Here’s a question: Is real, meaningful education reform possible within our current system of traditional public schools?
If Stamford is any indication, the answer is sadly no. The teachers union there is on the verge of filing a labor dispute over the district’s approval of a Math tutoring program.
According to Rob Varnon at the Stamford Advocate, the Stamford Education Association (SEA) is upset over the Stamford Board of Education’s decision to approve a pilot Math tutoring program for struggling Algebra I students, because the program would use non-union tutors during school hours.
Keep in mind, this program would not in any way replace teachers with unlicensed non-union tutors. There will be a licensed teacher in the room overseeing tutoring sessions and students will still be attending regular Algebra I classes in addition to a one credit tutoring session.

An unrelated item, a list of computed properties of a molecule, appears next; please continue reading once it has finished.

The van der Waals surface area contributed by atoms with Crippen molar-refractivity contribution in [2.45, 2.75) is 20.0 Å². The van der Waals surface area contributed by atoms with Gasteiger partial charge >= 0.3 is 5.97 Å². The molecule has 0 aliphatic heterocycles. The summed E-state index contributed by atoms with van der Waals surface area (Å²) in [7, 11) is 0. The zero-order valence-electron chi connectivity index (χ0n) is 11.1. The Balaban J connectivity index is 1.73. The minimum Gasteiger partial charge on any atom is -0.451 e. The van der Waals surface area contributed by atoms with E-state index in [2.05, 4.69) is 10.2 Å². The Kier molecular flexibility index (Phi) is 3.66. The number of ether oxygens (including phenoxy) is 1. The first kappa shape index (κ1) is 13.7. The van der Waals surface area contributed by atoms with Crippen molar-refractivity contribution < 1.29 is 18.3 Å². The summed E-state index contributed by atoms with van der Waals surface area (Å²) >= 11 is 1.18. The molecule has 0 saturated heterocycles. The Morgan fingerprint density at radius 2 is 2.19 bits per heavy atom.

It’s also important to note that study after study has shown that the Match School model, which this program is based off of, has increased student achievement and attendance.
Let me repeat that. In no way does this hurt teachers or the union. All this program would do is help students. And, yet, the union is still staunchly against the measure.
Perhaps SEA President Michael Arcano’s response to the Stamford Advocate gives us a glimpse as to why:
“There are other avenues to do this,” he said. “For example, I don’t think I’d have any problem bringing math teachers in here on a Saturday.”
Yes, sure. A Saturday program will most certainly attract struggling high school freshman.
Except, no, no it won’t.
It’s absurd to even suggest that high school students, many of which already have poor attendance, would give up their Saturdays to attend additional math classes.
It’s clear this isn’t about increasing student achievement for Arcano and the SEA. It’s about union politics.
It’s no wonder parents are seeking better options.
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